Tags

Type your tag names separated by a space and hit enter

Vitamin E intake and pancreatic cancer risk: a meta-analysis of observational studies.
Med Sci Monit 2015; 21:1249-55MS

Abstract

BACKGROUND

Some epidemiological studies have suggested that vitamin E intake reduces the risk of pancreatic cancer; however, this conclusion has not been supported by all the published studies. We conducted a meta-analysis to assess the relationship between vitamin E intake and the risk of pancreatic cancer by combining the results from published articles.

MATERIAL/METHODS

We searched the published studies that reported the relationship between vitamin E intake and pancreatic cancer risk using the PubMed, Web of Science, and Embase databases through December 31st, 2014. Based on a fixed-effects or random-effects model, the RR and 95% CI were used to assess the combined risk.

RESULTS

In total, 10 observational studies (6 case-control studies and 4 cohort studies) were included. The overall RR (95% CI) of pancreatic cancer for the highest vs. the lowest level of vitamin E intake was 0.81 (0.73, 0.89). We found little evidence of heterogeneity (I2=19.8%, P=0.255). In the subgroup analyses, we found an inverse association between vitamin E intake and pancreatic cancer risk both in the case-control and cohort studies. Additionally, this inverse association was not modified by different populations.

CONCLUSIONS

In our meta-analysis, there was an inverse association between vitamin E intake and the risk of pancreatic cancer. A high level of vitamin E might be a protective factor for populations at risk for pancreatic cancer.

Authors+Show Affiliations

Institute of Hepatobiliary Surgery, Southwest Hospital, Third Military Medical University, Chongqing, China (mainland).Institute of Hepatobiliary Surgery, Southwest Hospital, Third Military Medical University, Chongqing, China (mainland).Institute of Hepatobiliary Surgery, Southwest Hospital, Third Military Medical University, Chongqing, China (mainland).Institute of Hepatobiliary Surgery, Southwest Hospital, Third Military Medical University, Chongqing, China (mainland).Institute of Hepatobiliary Surgery, Southwest Hospital, Third Military Medical University, Chongqing, China (mainland).

Pub Type(s)

Journal Article
Meta-Analysis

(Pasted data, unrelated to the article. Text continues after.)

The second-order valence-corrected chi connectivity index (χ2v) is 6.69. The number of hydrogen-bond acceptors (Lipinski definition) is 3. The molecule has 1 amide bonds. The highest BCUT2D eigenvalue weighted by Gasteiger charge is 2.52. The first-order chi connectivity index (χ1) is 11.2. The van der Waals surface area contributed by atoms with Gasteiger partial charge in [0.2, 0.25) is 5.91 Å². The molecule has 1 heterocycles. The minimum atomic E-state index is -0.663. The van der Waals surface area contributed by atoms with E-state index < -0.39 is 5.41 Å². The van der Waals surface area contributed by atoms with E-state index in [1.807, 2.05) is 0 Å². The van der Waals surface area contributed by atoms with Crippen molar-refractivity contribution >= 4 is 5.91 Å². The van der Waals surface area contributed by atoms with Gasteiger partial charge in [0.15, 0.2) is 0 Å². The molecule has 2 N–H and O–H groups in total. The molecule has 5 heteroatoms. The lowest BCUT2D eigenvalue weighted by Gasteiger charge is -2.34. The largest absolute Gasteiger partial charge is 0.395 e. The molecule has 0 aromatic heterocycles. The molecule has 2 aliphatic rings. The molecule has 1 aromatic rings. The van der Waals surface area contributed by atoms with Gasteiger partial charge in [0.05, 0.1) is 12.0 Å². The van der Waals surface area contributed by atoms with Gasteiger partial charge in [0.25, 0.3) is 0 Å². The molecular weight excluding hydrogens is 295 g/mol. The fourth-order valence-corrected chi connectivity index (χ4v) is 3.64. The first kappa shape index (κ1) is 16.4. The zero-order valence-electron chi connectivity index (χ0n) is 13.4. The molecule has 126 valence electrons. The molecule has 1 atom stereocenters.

Research Support, Non-U.S. Gov't

Language

eng

PubMed ID

25929754

Citation

Peng, Lujian, et al. "Vitamin E Intake and Pancreatic Cancer Risk: a Meta-analysis of Observational Studies." Medical Science Monitor : International Medical Journal of Experimental and Clinical Research, vol. 21, 2015, pp. 1249-55.
Peng L, Liu X, Lu Q, et al. Vitamin E intake and pancreatic cancer risk: a meta-analysis of observational studies. Med Sci Monit. 2015;21:1249-55.
Peng, L., Liu, X., Lu, Q., Tang, T., & Yang, Z. (2015). Vitamin E intake and pancreatic cancer risk: a meta-analysis of observational studies. Medical Science Monitor : International Medical Journal of Experimental and Clinical Research, 21, pp. 1249-55. doi:10.12659/MSM.893792.
Peng L, et al. Vitamin E Intake and Pancreatic Cancer Risk: a Meta-analysis of Observational Studies. Med Sci Monit. 2015 May 1;21:1249-55. PubMed PMID: 25929754.
* Article titles in AMA citation format should be in sentence-case
TY - JOUR T1 - Vitamin E intake and pancreatic cancer risk: a meta-analysis of observational studies. AU - Peng,Lujian, AU - Liu,Xiangde, AU - Lu,Qian, AU - Tang,Tengqian, AU - Yang,Zhanyu, Y1 - 2015/05/01/ PY - 2015/5/2/entrez PY - 2015/5/2/pubmed PY - 2015/12/29/medline SP - 1249 EP - 55 JF - Medical science monitor : international medical journal of experimental and clinical research JO - Med. Sci. Monit. VL - 21 N2 - BACKGROUND: Some epidemiological studies have suggested that vitamin E intake reduces the risk of pancreatic cancer; however, this conclusion has not been supported by all the published studies. We conducted a meta-analysis to assess the relationship between vitamin E intake and the risk of pancreatic cancer by combining the results from published articles. MATERIAL/METHODS: We searched the published studies that reported the relationship between vitamin E intake and pancreatic cancer risk using the PubMed, Web of Science, and Embase databases through December 31st, 2014. Based on a fixed-effects or random-effects model, the RR and 95% CI were used to assess the combined risk. RESULTS: In total, 10 observational studies (6 case-control studies and 4 cohort studies) were included. The overall RR (95% CI) of pancreatic cancer for the highest vs. the lowest level of vitamin E intake was 0.81 (0.73, 0.89). We found little evidence of heterogeneity (I2=19.8%, P=0.255). In the subgroup analyses, we found an inverse association between vitamin E intake and pancreatic cancer risk both in the case-control and cohort studies. Additionally, this inverse association was not modified by different populations. CONCLUSIONS: In our meta-analysis, there was an inverse association between vitamin E intake and the risk of pancreatic cancer. A high level of vitamin E might be a protective factor for populations at risk for pancreatic cancer. SN - 1643-3750 UR - https://www.unboundmedicine.com/medline/citation/25929754/Vitamin_E_intake_and_pancreatic_cancer_risk:_a_meta_analysis_of_observational_studies_ L2 - https://www.medscimonit.com/download/index/idArt/893792 DB - PRIME DP - Unbound Medicine ER -